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## How To Be Impressive

###### March 29, 2010

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One of the biggest challenges of the business school application is figuring out how to stand out from the pack. The earlier you start thinking about this, the better off you'll be.

No matter how long your list of accomplishments, it's tough to present yourself as an outstanding candidate unless some of the items on that list are unique. Expect that much of your competition also successfully managed a team within a large corporation or served as president of a student society as an undergrad.

This challenge is why a recent article by Cal Newport caught my eye. He writes about "the psychology of impressiveness." While he focuses on helping high school students get into college, much of his advice applies to you as well.

What is perceived as impressive isn't always the accomplishment that requires the most skill, brains, or effort. It may come about via a series of accidents. Cal writes:

...to evaluate a person's accomplishments, we imagine ourselves attempting the same feat, allowing your own capabilities to provide a convenient benchmark for assessing others'.

In other words, if an adcom reads your application and thinks, "Hey, I could do that!" you might be in trouble. On the other hand, if the response is, "Wow--how did she do that, and all before her 26th birthday?" you're on the right track.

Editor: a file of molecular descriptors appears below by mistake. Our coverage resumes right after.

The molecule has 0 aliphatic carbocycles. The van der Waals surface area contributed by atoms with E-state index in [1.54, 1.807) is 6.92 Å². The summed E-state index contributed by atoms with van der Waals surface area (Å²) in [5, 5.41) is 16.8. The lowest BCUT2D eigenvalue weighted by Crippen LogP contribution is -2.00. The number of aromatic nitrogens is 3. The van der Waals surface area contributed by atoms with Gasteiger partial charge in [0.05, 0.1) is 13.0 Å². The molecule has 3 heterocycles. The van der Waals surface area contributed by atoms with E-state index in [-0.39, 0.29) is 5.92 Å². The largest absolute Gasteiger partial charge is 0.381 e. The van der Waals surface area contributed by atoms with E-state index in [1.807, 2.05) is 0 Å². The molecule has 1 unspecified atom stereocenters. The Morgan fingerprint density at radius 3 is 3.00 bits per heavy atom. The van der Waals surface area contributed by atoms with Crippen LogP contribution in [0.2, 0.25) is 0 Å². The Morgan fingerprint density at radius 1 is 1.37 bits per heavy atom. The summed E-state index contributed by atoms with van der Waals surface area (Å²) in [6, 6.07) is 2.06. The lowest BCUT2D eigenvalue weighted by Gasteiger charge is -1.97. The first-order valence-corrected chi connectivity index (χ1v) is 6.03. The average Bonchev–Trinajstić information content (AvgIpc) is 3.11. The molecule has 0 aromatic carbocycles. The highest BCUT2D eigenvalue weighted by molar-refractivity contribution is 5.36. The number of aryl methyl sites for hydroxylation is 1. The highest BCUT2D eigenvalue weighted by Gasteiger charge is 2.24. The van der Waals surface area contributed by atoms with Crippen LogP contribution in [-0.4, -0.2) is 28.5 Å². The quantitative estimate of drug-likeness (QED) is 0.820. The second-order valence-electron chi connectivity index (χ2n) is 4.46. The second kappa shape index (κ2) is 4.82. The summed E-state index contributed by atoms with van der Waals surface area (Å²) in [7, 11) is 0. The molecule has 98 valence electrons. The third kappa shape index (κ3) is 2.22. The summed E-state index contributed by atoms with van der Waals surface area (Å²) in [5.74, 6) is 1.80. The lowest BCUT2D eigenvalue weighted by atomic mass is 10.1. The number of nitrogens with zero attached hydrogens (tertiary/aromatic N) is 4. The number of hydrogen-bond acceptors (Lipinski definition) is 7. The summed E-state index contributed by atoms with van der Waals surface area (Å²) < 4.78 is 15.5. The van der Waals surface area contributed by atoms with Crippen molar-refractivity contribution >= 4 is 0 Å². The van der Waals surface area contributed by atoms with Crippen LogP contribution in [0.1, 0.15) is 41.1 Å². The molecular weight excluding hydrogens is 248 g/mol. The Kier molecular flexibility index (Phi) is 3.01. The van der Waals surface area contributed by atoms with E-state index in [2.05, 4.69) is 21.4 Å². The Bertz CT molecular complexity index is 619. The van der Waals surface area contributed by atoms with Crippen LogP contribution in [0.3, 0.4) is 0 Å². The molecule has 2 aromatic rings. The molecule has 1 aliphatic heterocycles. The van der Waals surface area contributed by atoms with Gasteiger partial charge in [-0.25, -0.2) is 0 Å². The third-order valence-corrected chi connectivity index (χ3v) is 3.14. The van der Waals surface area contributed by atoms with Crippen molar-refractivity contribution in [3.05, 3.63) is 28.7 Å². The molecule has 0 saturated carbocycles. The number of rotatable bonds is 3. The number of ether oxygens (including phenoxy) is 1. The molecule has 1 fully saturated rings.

Cal puts it another way, even more succintly:

The Failed Simulation Effect
Accomplishments that are hard to explain can be much more impressive than accomplishments that are simply hard to do.

Between now and your application deadline, you may not be able to do anything new, impressive or otherwise. But you can still decide what to emphasize. The psychology of impressiveness provides great insights into what can look good on your application, so try to determine what looks impressive to outsiders, not just stick with what was most difficult for you.

About the author: Jeff Sackmann has written many GMAT preparation books, including the popular Total GMAT Math, Total GMAT Verbal, and GMAT 111. He has also created explanations for problems in The Official Guide, as well as 1,800 practice GMAT math questions.

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